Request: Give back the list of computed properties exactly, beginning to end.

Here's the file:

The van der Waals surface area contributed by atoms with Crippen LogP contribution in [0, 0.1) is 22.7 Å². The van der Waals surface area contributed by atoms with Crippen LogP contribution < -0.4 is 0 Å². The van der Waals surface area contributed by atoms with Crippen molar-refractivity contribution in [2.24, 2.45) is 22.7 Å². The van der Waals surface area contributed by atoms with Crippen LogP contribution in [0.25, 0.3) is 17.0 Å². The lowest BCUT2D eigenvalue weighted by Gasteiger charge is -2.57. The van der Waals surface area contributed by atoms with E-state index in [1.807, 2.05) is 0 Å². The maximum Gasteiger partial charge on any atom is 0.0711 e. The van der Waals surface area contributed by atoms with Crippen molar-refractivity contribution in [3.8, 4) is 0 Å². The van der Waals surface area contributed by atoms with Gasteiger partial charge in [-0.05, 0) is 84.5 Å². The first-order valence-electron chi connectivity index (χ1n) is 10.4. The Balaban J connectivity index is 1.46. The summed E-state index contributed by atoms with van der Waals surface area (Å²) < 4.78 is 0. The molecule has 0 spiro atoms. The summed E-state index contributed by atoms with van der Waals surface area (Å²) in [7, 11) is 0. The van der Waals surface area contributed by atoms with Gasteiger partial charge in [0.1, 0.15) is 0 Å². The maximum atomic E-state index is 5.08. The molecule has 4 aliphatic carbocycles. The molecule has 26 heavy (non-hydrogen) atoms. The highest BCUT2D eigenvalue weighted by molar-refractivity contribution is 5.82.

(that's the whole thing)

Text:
The van der Waals surface area contributed by atoms with Crippen LogP contribution in [0, 0.1) is 22.7 Å². The van der Waals surface area contributed by atoms with Crippen LogP contribution < -0.4 is 0 Å². The van der Waals surface area contributed by atoms with Crippen molar-refractivity contribution in [2.24, 2.45) is 22.7 Å². The van der Waals surface area contributed by atoms with Crippen LogP contribution in [0.25, 0.3) is 17.0 Å². The lowest BCUT2D eigenvalue weighted by Gasteiger charge is -2.57. The van der Waals surface area contributed by atoms with E-state index in [1.807, 2.05) is 0 Å². The maximum Gasteiger partial charge on any atom is 0.0711 e. The van der Waals surface area contributed by atoms with Crippen molar-refractivity contribution in [3.8, 4) is 0 Å². The van der Waals surface area contributed by atoms with Gasteiger partial charge in [-0.05, 0) is 84.5 Å². The first-order valence-electron chi connectivity index (χ1n) is 10.4. The Balaban J connectivity index is 1.46. The summed E-state index contributed by atoms with van der Waals surface area (Å²) < 4.78 is 0. The molecule has 0 spiro atoms. The summed E-state index contributed by atoms with van der Waals surface area (Å²) in [7, 11) is 0. The van der Waals surface area contributed by atoms with Gasteiger partial charge in [0.1, 0.15) is 0 Å². The maximum atomic E-state index is 5.08. The molecule has 4 aliphatic carbocycles. The molecule has 26 heavy (non-hydrogen) atoms. The highest BCUT2D eigenvalue weighted by molar-refractivity contribution is 5.82.